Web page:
Another great post!

Microsoft paid $1.5B? I guess Visio did have runway.

[This might be interesting to Visio acquisition fans. I already wrote most of it, so am just pasting it here if anyone's interested]

In 1995, I started an effort at Autodesk to acquire Visio. I flew up to Seattle and met with Jeremy, Ted, and Keith for a few hours, we got along great, and they were intrigued. This led to a subsequent meeting at SFO where our CEO Carol Bartz, our COO/CFO Eric Herr, and I met with Jeremy Jaech, Ted Johnson, and Doug Mackenzie who was their board investor from Kleiner Perkins at the United Club meeting room in Terminal 3 of SFO.

Doug was against our acquiring Visio, saying "we have plenty of runway and don’t need to be acquired any time soon" but Carol pointed out that no numbers were mentioned yet, so how did he know?

The next step was a day-long meeting in at the Renaissance Hotel on Madison in Seattle, where I brought with me the Office of the CTO which included myself, Carl Bass the CEO-to-be (in 10 years), and Robert Carr, creator of Framework at Ashton-Tate who headed up engineering at Autodesk after following me there from Go. We also brought our Eric Herr and Chris Bradshaw, the Director of Product Management for AutoCAD LT. Co-founders Jeremy Jaech, Ted Johnson, Peter Mullen, Gary Gigot, and Dave Walter, and a couple of other people whose names escape me represented Visio.

We met for 8 hours. They had recently hired an ex-Autodesk product manager who was moving them towards technical drawing through the clever use of their shape technology to add things like implementing CAD drawing dimensions as Visio shapes, with dimensions changing based on Visio shape relationships rather than CAD-oriented dimensioning, which is more computationally complex and can be confusing to “breadth CAD” users. Their main architect Dave admitted that the number of entities in Visio was limited by their then-current architecture, so we felt no immediate threat from them in terms of scalability to our space. But we thought their user experience was great and their product had the most robust use of OLE outside of Microsoft we had seen so far. In fact, I joked with Jeremy that they were the “Fifth Beatle” of Office (see Murray the K), even though they were outside of Microsoft. In fact, I had heard there was an Office bundle that included Visio in Japan, supporting my argument/joke. My teams were all in on OLE as well, so we loved Visio’s overall approach towards lightweight design tools and Office integration for breadth users of CAD.

The Visio Technical product threat they made towards us was a good strategic move for them, as they saw Visio as a product in the center of a competitive triangle that included: a) PowerPoint adding smart shapes, pushing into their core; b) Adobe IntelliDraw which was eating into Visio’s market share with smart shapes and line snapping; c) AutoCAD LT, our less expensive, non-programmable AutoCAD for technical drawing. Thus, they had one perceived weak direction to go in, and that was to attack us, so they were looking to move towards the Autodesk market for lightweight CAD. This confirmed the original concern that started the build/buy process for our new thrust towards a “lightweight CAD” market; someone like Visio would try to go after these customers, which could be an assault on Autodesk from the lower end. We were correct in our assumption.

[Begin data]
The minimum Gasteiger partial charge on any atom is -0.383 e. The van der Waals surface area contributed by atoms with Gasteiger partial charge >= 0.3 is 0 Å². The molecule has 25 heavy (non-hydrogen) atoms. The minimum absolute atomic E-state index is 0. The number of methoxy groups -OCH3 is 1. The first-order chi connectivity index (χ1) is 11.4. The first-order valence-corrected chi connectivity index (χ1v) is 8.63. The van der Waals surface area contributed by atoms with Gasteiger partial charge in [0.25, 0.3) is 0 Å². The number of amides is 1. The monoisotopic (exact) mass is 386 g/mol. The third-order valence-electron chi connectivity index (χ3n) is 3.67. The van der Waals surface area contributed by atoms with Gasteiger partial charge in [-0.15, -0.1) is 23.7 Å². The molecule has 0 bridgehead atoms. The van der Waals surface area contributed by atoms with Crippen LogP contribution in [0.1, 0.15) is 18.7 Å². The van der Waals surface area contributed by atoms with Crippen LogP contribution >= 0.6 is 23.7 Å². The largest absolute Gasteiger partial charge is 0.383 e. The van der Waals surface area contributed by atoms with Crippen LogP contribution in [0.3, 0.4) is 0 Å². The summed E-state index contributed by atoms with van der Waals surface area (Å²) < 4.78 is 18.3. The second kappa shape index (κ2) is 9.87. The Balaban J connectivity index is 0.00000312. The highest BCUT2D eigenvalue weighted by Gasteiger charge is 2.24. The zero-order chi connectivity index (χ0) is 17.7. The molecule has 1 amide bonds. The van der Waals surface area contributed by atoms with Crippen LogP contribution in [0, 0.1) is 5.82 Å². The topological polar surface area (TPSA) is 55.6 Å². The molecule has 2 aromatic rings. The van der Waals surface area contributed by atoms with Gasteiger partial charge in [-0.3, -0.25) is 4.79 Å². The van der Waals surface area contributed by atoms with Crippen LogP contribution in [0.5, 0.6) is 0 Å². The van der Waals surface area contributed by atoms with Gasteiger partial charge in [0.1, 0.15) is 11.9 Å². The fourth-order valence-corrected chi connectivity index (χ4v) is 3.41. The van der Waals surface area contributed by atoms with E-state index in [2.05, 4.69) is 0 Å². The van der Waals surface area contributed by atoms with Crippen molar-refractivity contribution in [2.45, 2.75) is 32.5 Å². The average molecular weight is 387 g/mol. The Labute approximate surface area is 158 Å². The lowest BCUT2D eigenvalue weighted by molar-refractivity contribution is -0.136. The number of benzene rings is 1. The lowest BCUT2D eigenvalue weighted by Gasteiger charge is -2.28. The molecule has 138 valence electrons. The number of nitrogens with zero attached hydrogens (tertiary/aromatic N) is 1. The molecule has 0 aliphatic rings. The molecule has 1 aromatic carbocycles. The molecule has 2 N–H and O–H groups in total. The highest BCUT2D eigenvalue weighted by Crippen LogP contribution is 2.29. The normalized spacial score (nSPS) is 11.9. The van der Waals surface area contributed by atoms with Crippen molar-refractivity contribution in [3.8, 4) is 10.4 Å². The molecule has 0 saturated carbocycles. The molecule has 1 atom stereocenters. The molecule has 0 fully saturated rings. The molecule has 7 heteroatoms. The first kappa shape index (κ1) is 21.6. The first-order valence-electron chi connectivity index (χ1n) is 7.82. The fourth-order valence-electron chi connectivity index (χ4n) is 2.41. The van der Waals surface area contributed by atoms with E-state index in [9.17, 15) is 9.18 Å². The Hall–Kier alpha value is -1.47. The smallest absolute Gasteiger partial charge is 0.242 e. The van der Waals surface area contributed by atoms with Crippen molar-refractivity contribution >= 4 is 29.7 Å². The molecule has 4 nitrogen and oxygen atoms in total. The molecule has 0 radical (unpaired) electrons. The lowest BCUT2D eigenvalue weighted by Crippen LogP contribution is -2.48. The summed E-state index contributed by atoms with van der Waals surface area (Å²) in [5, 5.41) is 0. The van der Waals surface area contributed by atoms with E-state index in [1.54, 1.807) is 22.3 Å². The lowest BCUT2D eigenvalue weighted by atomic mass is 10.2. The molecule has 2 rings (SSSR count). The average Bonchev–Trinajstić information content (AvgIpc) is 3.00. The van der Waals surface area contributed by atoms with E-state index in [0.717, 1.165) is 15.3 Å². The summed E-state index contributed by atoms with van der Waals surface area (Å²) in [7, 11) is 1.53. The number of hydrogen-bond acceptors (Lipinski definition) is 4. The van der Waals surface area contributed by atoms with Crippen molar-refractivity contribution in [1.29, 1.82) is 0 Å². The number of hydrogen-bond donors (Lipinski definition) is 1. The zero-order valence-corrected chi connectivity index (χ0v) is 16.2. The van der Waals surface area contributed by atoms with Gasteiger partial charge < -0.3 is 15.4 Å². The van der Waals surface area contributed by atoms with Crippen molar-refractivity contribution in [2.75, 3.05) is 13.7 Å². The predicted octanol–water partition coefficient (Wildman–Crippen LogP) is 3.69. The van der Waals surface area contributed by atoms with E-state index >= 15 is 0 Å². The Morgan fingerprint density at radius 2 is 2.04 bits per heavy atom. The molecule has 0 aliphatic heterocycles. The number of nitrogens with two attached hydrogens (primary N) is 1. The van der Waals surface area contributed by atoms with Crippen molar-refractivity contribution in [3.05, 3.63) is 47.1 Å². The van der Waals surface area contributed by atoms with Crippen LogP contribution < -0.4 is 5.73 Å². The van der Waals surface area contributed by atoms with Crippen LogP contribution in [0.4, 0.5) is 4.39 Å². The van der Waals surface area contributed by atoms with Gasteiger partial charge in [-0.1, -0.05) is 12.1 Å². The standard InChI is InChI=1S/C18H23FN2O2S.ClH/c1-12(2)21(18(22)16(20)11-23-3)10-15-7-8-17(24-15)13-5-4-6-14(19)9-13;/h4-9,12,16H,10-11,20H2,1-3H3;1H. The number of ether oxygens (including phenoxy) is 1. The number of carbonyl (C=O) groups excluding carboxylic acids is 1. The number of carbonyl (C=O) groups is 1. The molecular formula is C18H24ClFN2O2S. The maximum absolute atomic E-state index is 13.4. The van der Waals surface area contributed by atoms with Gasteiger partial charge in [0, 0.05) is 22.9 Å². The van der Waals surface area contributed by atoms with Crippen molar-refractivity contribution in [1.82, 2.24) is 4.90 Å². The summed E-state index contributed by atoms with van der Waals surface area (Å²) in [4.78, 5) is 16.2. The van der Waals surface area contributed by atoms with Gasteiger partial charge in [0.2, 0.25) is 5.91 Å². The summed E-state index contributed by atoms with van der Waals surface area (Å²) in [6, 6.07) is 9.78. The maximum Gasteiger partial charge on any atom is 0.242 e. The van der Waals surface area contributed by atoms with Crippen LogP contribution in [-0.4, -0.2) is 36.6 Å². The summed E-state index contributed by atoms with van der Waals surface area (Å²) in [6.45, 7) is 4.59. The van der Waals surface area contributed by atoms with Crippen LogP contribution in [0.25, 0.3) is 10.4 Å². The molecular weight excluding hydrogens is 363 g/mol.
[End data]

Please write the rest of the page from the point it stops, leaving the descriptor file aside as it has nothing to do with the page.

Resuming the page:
We subsequently offered them something south of $200M, which Kleiner declined to support, and I thought undervalued, though I was outvoted by our COO (my boss).

So, Microsoft paid $1.5B? I guess Visio did have runway. That was about 10x what we offered.

Visio belonged at Microsoft anyway. I left Autodesk a year after this, to pursue other things. Visio went public soon after our brief dalliance. Visio later acquired an AutoCAD clone which AutoCAD had to spin out of an acquisition. This created some ill will between Autodesk and Visio, but not much ever became of the clone to concern Autodesk in the long term. The clone is still around, but we outcompeted them.

After I left, Autodesk created a product called Actrix to compete with Visio because of their frontal assault on AutoCAD with the clone. Actrix was interesting, but five years too late. Visio lost interest in our space once Microsoft acquired them, so that threat had diminished anyway. Godfrey Sullivan, the product leader for Actrix (the EVP of Sales, for some reason) became CEO of Hyperion and Splunk, so it clearly didn’t hurt his subsequent trajectory.

We were simply wrong in 1996 – users did not want a consumer CAD product, and Visio would never grow the CAD DNA necessary to compete with us.

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Thank you for sharing.

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